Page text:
Owners of large plantations (i.e., usually sawlog-producers, in particular FSC members) were typically relatively well educated and connected to forest state organizations and other political actors. These better-placed plantation owners often noted specific training support which they had received from development programs. FSC-sawlog producers in particular noted various support received from programs, with FSC‹exploit› respondents often referring to WWF. In contrast, Nc-woodchip farmers often owned relatively larger plantations if they had participated in a government-led plantation program (e.g., Program 337) and/or owned some rubber plantations besides their acacia plots.
A minimum tree plantation area of only 0.3 hectares would suffice for permission to participate in an FSC Association [80]; yet, in reality a ‘critical mass’ of land was evidently needed by farmers to set aside plots for long-rotation sawlog production (cf. Figure 3). This noted, the data indicate that the ‘acacia plantation boom’ did not transition to a ‘sawlog boom’ solely on a basis of accumulated land tenure. Only a third of the sawlog producers (31%; 34% of FSC-sawlog producers) used all of their plantations for sawlog production. The others (69%) used on average around half (48% ± 18%) of their plantation area for sawlogs, keeping the rest for woodchip production (cf. Table 5). The percentage of land used for sawlog production was in fact uncorrelated with plantation area but tended to be higher if the farmers occupied a leadership position or had received training through diverse programs, especially as an FSC member. In addition to a certain land resource ‘threshold’, social and political capital and incentives were thus not unimportant in explaining the farmers’ enterprise in sawlog production.
Similarly, percentages of plantation areas covered by FSC certification were varied. Eighty percent of the FSC members (and 78% of FSC‹exploit› respondents) had all of their sawlog-plantation plots certified under FSC, whereas the others had on average only 61% ± 25% of their sawlog plots FSC certified (46% ± 17% for FSC‹exploit› respondents; cf. Table 5). Notably, even though FSC-farmers in Phú Lộc managed the largest plantation areas, percentagewise FSC coverage tended to be lower in Phú Lộc (64%) as compared to Hương Trà (84%) and A Lưới (85%).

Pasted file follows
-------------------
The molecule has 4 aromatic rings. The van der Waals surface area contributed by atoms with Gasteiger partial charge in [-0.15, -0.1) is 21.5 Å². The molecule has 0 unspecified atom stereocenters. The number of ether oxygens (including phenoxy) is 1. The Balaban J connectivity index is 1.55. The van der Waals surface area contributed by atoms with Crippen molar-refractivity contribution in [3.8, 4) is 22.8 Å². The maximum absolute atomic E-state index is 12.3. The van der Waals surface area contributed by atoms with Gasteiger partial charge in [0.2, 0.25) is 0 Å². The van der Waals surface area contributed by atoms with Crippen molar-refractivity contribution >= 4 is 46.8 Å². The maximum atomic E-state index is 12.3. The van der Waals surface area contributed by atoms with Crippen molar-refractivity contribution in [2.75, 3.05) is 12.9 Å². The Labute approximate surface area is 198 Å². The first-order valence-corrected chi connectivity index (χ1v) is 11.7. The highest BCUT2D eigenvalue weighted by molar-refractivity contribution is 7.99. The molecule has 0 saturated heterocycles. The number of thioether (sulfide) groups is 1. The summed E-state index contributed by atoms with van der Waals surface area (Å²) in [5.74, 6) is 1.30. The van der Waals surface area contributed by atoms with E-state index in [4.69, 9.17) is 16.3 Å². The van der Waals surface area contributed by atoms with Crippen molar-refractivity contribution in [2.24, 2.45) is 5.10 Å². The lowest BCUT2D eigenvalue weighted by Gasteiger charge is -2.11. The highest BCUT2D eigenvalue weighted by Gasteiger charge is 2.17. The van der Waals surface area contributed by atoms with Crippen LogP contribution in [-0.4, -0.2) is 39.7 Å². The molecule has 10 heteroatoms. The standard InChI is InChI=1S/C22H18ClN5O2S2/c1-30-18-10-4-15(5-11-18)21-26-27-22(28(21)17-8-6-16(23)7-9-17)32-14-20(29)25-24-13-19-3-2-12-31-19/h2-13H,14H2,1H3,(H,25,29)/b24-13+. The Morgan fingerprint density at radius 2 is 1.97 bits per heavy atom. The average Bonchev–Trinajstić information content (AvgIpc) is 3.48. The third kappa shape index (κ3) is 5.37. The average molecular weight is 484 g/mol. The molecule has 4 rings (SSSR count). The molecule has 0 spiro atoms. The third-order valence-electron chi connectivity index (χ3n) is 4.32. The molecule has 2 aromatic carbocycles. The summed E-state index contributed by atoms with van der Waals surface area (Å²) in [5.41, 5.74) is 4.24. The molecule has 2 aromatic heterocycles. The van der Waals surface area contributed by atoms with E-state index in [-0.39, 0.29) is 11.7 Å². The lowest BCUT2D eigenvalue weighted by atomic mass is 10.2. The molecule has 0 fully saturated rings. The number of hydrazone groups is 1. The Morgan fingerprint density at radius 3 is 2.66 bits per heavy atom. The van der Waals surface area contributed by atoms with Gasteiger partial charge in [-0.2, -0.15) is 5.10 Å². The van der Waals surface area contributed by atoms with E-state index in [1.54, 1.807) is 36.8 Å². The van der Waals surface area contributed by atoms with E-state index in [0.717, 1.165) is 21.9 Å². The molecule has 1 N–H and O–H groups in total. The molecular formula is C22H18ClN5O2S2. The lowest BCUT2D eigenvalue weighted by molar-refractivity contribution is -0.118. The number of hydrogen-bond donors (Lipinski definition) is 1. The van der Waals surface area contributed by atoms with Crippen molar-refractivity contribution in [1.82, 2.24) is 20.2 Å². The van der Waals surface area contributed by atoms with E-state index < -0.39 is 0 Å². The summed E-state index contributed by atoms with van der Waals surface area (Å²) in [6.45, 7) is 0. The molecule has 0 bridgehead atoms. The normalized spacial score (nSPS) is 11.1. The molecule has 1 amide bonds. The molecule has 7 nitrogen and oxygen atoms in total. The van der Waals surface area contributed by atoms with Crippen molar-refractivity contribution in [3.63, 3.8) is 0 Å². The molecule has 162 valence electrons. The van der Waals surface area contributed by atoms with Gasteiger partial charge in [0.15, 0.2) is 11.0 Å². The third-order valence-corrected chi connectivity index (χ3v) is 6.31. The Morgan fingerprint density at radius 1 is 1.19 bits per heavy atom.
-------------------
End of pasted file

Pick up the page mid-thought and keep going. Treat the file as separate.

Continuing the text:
The data thus indicate that lower-grade woodchip production was still a preferred choice by most tree farmers. In accordance with findings elsewhere [5,22,26,75], it may be inferred that this was because of easier plantation management for short-rotation acacia, including the fast (and still comparatively high) economic returns with lesser risks (e.g., storm impacts, plant diseases, future economic uncertainties) and lower administrative costs (e.g., for acceding to membership in an FSC Association). Long-rotation acacia may eventually be more lucrative [5,6,57,101,119,120]; yet, the necessary ‘innovation space’ for sawlog production (with associated investments and safeguards) was still mostly exclusive to politically well-connected tree farmers with large landholdings.

4.6. Configurations of Tree Farmers’ Plantation Land Assets: Spatial-Temporal Development Factors

Plantation land tenure did not develop in uniform ways but favored better-off and/or socio-politically better-connected households from the start [26,43,53,121,122,123]. Figure 4 shows the chronology of plantation development, set in relation to the respondents’ plantation assets in 2018. FSC-sawlog producers (and especially FSC‹exploit› respondents) were more likely to have started acacia planting at an early stage as compared to Nc-sawlog-producers. At Phú Lộc all FSC‹exploit› respondents (with large plantations) had started in acacia forestry between 1990 and 1997, whereas several FSC‹start› respondents established still relatively large plantations at later dates up until 2004. At Hương Trà plantations were still established until 2010 by respondents with much land and FSC membership in 2018. In contrast, all non-FSC-farmers starting early established comparatively smaller plantation areas. With continuing time, the plantation areas tended to become increasingly smaller for ‘newcomers’ in the acacia woodchip business. This points to a reduction in the available land that could be claimed with plantations, especially in the case of lesser established and less resourceful farmers.